The Russian Forestry Agency sets total allowable cut at 670 million cubic meters, however only 203 million MT was actually harvested in 2015. The total annual volume of wood waste from logging in Russia is estimated at 14-15 billion MT, which is equivalent to 8 billion tons. Experts estimate that only 8 million m of non-commercial timber and wood waste is being used for biofuels in Russia. The majority of wood waste occurs due to limited access to special equipment and modern technologies, as well as a lack of interest from the Russian government and foreign investors in further processing. Current resources of fuel wood is estimated at 90 million cubic meters, including firewood – 51 million m3 (63 percent); crown, stumps, bark – 15 million m3 (15 percent); wastes from sawmilling – 12.7 million m3 (12 percent); wastes from veneer production – 4.1 million m3 (5 percent); wastes from cellulose and paper production – 4.2 million m3 (4 percent).

The “BioChemPlant" Co., Ltd., located in Kirov, is the only plant currently in Russia producing ethanol from nonedible raw material, such as waste from lumber production. In addition, the plant also produces wood pellets. The facility plans to start production of biomethane from the hydrogenation of the carbonic gas formed in the course of fermentation of yeast. This technology creates “green gas." The company "Biochemical plant" together with the Russian center of science «Applied chemistry» in St. Petersburg produces the technology for green gas, and in the near future is expected to produce 4 million м this fuel.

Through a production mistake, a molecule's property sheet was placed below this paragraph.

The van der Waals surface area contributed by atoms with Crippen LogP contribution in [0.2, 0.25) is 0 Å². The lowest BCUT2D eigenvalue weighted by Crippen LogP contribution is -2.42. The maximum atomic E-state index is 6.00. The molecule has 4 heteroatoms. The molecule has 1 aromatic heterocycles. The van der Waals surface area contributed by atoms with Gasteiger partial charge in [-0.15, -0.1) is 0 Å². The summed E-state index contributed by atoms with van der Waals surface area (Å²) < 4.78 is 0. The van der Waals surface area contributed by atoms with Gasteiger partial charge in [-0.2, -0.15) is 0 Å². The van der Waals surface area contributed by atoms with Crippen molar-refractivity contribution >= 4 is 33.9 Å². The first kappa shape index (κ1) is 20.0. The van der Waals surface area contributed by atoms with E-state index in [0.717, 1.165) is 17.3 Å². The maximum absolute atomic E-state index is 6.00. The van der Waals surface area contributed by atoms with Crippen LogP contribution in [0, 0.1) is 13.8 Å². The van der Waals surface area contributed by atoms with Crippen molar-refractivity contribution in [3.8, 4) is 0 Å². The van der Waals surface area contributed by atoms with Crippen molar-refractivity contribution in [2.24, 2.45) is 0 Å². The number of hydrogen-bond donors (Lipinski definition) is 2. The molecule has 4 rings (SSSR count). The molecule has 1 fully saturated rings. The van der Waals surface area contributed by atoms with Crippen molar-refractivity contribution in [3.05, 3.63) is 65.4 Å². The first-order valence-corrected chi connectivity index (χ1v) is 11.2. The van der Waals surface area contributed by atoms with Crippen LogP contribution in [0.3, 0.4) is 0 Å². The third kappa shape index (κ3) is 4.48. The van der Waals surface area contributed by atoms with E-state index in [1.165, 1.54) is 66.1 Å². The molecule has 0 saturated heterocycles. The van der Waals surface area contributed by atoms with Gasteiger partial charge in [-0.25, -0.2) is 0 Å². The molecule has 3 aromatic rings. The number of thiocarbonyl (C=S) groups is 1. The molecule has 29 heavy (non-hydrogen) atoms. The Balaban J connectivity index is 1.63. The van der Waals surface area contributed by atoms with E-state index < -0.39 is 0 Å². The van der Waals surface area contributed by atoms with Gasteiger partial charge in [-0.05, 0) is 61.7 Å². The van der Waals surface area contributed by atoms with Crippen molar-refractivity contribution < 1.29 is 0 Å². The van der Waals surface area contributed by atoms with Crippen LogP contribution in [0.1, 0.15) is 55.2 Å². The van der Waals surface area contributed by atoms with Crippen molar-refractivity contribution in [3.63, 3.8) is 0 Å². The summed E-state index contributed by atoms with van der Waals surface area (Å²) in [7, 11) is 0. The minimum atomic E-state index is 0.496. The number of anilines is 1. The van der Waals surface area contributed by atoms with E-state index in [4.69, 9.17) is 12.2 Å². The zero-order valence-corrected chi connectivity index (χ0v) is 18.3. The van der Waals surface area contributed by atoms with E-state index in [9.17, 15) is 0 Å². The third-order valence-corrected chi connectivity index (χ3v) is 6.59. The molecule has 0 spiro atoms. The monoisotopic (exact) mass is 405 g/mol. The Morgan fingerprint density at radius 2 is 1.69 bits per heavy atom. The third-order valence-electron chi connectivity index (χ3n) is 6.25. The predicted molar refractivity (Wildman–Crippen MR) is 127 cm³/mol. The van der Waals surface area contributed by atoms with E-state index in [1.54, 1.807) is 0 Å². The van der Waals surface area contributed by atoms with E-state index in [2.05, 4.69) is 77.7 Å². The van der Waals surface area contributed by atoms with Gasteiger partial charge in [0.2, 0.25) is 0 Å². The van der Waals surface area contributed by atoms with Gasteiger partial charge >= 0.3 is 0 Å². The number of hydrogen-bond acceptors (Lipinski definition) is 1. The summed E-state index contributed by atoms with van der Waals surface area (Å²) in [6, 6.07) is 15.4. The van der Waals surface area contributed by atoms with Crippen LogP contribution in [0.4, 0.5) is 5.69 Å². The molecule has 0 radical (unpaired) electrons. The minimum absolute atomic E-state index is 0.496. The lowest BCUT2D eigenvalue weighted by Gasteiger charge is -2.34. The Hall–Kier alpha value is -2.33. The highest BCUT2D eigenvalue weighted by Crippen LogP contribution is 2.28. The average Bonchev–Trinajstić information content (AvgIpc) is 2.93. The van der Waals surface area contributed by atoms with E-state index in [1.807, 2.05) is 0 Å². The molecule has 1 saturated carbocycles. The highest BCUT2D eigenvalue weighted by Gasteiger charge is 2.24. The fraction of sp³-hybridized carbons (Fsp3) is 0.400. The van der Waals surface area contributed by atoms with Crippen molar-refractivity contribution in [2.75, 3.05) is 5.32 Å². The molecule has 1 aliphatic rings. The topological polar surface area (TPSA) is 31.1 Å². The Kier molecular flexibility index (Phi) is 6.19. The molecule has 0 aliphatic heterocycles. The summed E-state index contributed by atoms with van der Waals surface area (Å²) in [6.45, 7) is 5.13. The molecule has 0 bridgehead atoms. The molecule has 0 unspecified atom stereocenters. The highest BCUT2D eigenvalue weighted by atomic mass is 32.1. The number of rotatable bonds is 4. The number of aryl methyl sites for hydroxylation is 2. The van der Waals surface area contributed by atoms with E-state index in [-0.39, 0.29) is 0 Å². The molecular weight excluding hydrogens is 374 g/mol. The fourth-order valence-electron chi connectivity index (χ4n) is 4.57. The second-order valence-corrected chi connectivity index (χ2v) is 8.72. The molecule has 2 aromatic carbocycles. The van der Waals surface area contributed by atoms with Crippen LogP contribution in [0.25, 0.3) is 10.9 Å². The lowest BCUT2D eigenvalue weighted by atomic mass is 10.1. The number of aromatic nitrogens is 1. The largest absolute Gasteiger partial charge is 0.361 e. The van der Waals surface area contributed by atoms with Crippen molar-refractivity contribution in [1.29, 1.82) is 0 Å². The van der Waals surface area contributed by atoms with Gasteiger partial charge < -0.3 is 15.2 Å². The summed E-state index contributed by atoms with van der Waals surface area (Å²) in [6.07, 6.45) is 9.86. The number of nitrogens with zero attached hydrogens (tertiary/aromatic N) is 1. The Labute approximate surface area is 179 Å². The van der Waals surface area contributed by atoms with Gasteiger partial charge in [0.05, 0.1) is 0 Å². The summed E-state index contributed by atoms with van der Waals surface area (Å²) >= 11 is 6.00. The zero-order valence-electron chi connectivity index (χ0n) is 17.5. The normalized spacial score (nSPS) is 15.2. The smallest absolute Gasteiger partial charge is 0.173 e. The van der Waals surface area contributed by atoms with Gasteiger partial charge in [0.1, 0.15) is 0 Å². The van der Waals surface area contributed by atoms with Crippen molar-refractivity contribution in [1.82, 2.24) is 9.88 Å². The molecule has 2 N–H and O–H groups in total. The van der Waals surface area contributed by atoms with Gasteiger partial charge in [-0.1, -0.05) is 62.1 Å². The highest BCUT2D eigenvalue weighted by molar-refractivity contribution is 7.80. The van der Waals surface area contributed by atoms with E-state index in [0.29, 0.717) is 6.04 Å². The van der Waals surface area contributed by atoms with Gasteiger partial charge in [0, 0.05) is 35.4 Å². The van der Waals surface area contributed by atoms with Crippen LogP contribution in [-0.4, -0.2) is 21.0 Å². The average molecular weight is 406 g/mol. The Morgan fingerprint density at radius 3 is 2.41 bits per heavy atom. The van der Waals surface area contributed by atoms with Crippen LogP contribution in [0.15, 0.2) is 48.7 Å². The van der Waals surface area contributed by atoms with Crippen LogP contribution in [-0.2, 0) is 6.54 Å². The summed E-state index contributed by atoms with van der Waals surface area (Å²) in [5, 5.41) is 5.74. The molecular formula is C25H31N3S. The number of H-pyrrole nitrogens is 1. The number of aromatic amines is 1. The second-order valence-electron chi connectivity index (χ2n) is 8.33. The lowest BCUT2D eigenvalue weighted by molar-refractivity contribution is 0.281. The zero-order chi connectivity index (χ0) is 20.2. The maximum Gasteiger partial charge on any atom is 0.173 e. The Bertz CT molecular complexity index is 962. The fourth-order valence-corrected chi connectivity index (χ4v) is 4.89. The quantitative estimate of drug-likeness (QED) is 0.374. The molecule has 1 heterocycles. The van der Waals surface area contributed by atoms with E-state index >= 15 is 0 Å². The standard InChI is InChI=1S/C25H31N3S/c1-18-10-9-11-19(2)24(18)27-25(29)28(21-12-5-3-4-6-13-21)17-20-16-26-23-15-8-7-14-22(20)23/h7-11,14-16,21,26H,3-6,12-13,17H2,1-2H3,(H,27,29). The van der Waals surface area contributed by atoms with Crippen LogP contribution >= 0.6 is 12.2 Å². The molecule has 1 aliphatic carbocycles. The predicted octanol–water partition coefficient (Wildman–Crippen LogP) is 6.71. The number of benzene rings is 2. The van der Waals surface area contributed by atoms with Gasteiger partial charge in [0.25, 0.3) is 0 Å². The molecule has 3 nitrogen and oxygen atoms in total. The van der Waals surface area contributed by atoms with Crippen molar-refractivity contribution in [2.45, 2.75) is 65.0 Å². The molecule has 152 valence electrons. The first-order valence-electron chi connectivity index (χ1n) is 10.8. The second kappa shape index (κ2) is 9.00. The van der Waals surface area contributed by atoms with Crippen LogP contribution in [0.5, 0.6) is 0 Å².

Biogas

Experts from the Institute of Energy Strategy estimate that due to vast supplies of agricultural wastes, food processing wastes and municipal wastes 66 billion m3 of biogas and 112 million MT of high value granulated fertilizer could theoretically be produced in Russia. In addition, experts estimate potential production of electricity from biogas is 121, 200 GWh, and heat – 169, 344 GWh. In 2012-2013 two large state corporations “GasEnergoStroy" and “BioGas EnergoStroy" were planning to build 50 biogas power stations in 27 Russian regions with total capacity of 120 MWh. However, so far there are four major biogas projects in 3 regions that are operating in Russia. Currently there is no government program to stimulate construction of biogas facilities in Russia.

Wood Pellets

While Russia's wood pellet production is relatively young, it accounts for a 6 percent share of world wood pellet exports. Russia ranks 8th in the world for total wood pellet production, with 3 percent of total world wood pellet production. According to FAOSTAT, production of wood pellets in Russia is forecast to increase significantly by 4 MMT by 2020, and 8 MMT by 2025. However, the Russian Ministry of Energy forecasts that production will increase at a lower pace, between 10 and 15 percent annually.